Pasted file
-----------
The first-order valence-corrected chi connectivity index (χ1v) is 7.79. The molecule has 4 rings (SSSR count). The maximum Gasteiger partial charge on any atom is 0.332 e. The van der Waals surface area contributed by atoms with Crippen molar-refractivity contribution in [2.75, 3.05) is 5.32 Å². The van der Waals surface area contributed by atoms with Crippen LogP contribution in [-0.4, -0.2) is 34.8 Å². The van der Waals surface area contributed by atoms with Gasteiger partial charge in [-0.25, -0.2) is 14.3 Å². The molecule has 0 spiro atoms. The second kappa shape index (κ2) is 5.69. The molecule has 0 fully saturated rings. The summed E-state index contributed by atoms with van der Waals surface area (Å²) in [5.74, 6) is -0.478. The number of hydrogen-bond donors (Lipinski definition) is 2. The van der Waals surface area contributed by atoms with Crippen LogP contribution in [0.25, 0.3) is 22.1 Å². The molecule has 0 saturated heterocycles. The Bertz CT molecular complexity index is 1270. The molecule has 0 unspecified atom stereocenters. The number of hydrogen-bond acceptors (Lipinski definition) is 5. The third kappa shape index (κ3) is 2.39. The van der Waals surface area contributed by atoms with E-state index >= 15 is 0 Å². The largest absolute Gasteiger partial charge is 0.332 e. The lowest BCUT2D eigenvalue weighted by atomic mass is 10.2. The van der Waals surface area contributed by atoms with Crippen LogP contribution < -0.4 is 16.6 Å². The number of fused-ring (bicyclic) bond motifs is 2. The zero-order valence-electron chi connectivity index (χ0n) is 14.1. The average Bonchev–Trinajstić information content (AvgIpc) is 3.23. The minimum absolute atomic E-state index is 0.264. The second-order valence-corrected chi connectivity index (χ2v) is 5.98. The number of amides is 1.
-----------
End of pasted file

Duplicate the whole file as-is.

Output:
The first-order valence-corrected chi connectivity index (χ1v) is 7.79. The molecule has 4 rings (SSSR count). The maximum Gasteiger partial charge on any atom is 0.332 e. The van der Waals surface area contributed by atoms with Crippen molar-refractivity contribution in [2.75, 3.05) is 5.32 Å². The van der Waals surface area contributed by atoms with Crippen LogP contribution in [-0.4, -0.2) is 34.8 Å². The van der Waals surface area contributed by atoms with Gasteiger partial charge in [-0.25, -0.2) is 14.3 Å². The molecule has 0 spiro atoms. The second kappa shape index (κ2) is 5.69. The molecule has 0 fully saturated rings. The summed E-state index contributed by atoms with van der Waals surface area (Å²) in [5.74, 6) is -0.478. The number of hydrogen-bond donors (Lipinski definition) is 2. The van der Waals surface area contributed by atoms with Crippen LogP contribution in [0.25, 0.3) is 22.1 Å². The molecule has 0 saturated heterocycles. The Bertz CT molecular complexity index is 1270. The molecule has 0 unspecified atom stereocenters. The number of hydrogen-bond acceptors (Lipinski definition) is 5. The third kappa shape index (κ3) is 2.39. The van der Waals surface area contributed by atoms with E-state index >= 15 is 0 Å². The largest absolute Gasteiger partial charge is 0.332 e. The lowest BCUT2D eigenvalue weighted by atomic mass is 10.2. The van der Waals surface area contributed by atoms with Crippen LogP contribution < -0.4 is 16.6 Å². The number of fused-ring (bicyclic) bond motifs is 2. The zero-order valence-electron chi connectivity index (χ0n) is 14.1. The average Bonchev–Trinajstić information content (AvgIpc) is 3.23. The minimum absolute atomic E-state index is 0.264. The second-order valence-corrected chi connectivity index (χ2v) is 5.98. The number of amides is 1.